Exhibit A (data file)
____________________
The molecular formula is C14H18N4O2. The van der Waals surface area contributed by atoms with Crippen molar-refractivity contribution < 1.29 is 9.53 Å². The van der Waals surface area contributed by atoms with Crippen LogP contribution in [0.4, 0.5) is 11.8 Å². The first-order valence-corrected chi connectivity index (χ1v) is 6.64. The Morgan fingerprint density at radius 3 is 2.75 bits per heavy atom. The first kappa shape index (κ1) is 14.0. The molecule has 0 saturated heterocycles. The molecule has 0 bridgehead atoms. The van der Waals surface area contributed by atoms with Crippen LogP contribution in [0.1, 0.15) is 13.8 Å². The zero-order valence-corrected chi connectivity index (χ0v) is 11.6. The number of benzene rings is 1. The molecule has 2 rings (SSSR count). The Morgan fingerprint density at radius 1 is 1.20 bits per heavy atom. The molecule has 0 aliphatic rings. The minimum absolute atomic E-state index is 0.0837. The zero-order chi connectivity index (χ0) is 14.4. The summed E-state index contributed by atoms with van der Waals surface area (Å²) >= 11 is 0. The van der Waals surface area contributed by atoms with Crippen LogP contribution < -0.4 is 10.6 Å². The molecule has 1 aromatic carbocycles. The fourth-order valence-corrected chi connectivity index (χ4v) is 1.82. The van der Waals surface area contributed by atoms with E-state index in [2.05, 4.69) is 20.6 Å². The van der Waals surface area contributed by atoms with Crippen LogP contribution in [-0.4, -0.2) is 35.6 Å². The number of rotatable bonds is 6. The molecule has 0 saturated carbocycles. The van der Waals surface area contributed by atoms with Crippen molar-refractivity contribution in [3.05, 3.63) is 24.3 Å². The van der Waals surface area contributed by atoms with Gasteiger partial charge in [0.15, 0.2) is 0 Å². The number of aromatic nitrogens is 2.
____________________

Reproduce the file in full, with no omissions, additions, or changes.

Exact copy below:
The molecular formula is C14H18N4O2. The van der Waals surface area contributed by atoms with Crippen molar-refractivity contribution < 1.29 is 9.53 Å². The van der Waals surface area contributed by atoms with Crippen LogP contribution in [0.4, 0.5) is 11.8 Å². The first-order valence-corrected chi connectivity index (χ1v) is 6.64. The Morgan fingerprint density at radius 3 is 2.75 bits per heavy atom. The first kappa shape index (κ1) is 14.0. The molecule has 0 saturated heterocycles. The molecule has 0 bridgehead atoms. The van der Waals surface area contributed by atoms with Crippen LogP contribution in [0.1, 0.15) is 13.8 Å². The zero-order valence-corrected chi connectivity index (χ0v) is 11.6. The number of benzene rings is 1. The molecule has 2 rings (SSSR count). The Morgan fingerprint density at radius 1 is 1.20 bits per heavy atom. The molecule has 0 aliphatic rings. The minimum absolute atomic E-state index is 0.0837. The zero-order chi connectivity index (χ0) is 14.4. The summed E-state index contributed by atoms with van der Waals surface area (Å²) >= 11 is 0. The van der Waals surface area contributed by atoms with Crippen LogP contribution < -0.4 is 10.6 Å². The molecule has 1 aromatic carbocycles. The fourth-order valence-corrected chi connectivity index (χ4v) is 1.82. The van der Waals surface area contributed by atoms with E-state index in [2.05, 4.69) is 20.6 Å². The van der Waals surface area contributed by atoms with Crippen LogP contribution in [-0.4, -0.2) is 35.6 Å². The number of rotatable bonds is 6. The molecule has 0 saturated carbocycles. The van der Waals surface area contributed by atoms with Crippen molar-refractivity contribution in [3.05, 3.63) is 24.3 Å². The van der Waals surface area contributed by atoms with Gasteiger partial charge in [0.15, 0.2) is 0 Å². The number of aromatic nitrogens is 2.